Nice job on this one by Repower Virginia!
Virginia Graduates Apply to Senator Webb and Senator Warner for Clean Energy Jobs
Recent Graduates Drop Off Their Resumes to Senators Webb and Warner
Richmond, Va. – A transition to a clean energy economy can create 50,000 jobs in Virginia and current students and recent graduates from schools across Virginia including Virginia Commonwealth University, University of Richmond, University of Virginia, Virginia Tech, Radford University, College of William & Mary and George Mason University are calling on their Senators to support a clean energy economy creating the jobs young Virginians need. Today, students from UVA, VT, VCU and W&M submitted their resumes to Senators Warner and Webb for employment consideration in a new clean energy economy.
“As a current student of University of Virginia with a major in Environmental Science, I bring the skills and commitment necessary to thrive in a new clean energy economy,” said Kellen Lauer. “I hope Senator Warner and Senator Webb will consider my resume, and help produce the thousands of jobs businesses all across Virginia are ready and willing to create for graduating students like myself.”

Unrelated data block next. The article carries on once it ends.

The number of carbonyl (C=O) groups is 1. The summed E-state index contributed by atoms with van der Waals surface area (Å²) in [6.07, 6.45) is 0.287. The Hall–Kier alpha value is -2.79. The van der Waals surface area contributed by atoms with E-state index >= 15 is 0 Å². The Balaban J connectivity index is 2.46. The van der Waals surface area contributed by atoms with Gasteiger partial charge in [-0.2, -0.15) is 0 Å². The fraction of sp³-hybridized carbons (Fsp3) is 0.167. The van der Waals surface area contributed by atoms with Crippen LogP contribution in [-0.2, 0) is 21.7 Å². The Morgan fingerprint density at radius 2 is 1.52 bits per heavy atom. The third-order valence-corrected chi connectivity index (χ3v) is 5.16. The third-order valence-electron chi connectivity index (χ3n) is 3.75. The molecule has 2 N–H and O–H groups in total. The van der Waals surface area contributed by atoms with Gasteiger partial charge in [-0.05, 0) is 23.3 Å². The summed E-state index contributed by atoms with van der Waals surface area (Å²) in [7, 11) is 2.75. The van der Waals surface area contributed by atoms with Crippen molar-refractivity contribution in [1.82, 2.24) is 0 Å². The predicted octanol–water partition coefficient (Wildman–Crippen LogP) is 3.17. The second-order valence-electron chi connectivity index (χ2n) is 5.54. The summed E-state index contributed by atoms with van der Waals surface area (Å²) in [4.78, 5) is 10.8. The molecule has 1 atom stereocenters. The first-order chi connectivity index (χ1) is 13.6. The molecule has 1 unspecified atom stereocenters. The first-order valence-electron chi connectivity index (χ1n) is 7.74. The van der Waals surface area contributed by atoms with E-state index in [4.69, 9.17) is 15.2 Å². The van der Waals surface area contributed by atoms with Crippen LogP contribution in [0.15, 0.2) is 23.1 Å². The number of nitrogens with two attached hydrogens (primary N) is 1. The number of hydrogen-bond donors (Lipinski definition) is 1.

Kellen is a talented student, awarded Dean’s List in all semesters and Second Year Science Scholar in 2009. In addition to her dedication to the sciences, Kellen is a talented musician and is the current clarinet section leader in the Cavalier Marching Band.
Young people have the most to lose from the climate crisis, but have the most to gain from a clean energy economy. In an effort to call attention to the job creation potential of a 21st century clean energy economy, students across Virginia are asking Senator Webb and Senator Warner to help reverse the trend of youth unemployment by supporting climate and clean energy policies that can help empower their generation to build a sustainable economy through clean, efficient, renewable energy sources.
With the cost of higher education and youth unemployment continuing to rise, more and more college students are graduating into high debt and low job prospects. According to the Organization for Economic Cooperation and Development, youth unemployment currently sits at 19.1% nationally, while according a 2010 report by the College Board, 17% percent of graduates will have more than $30,000 in debt upon graduation. With these factors combined, many college graduates are unable to land their first job before their first loan payment comes due.
“All across Virginia there are young people just like me, looking for a job. We will soon have degrees in engineering, business, the sciences, and just like Senators Webb and Warner we want to make Virginia a better place.” said Navreet Deo, Virginia Tech Student. “I hope they see something of value in my resume and remain confident in the talent and innovation of the young people of Virginia.”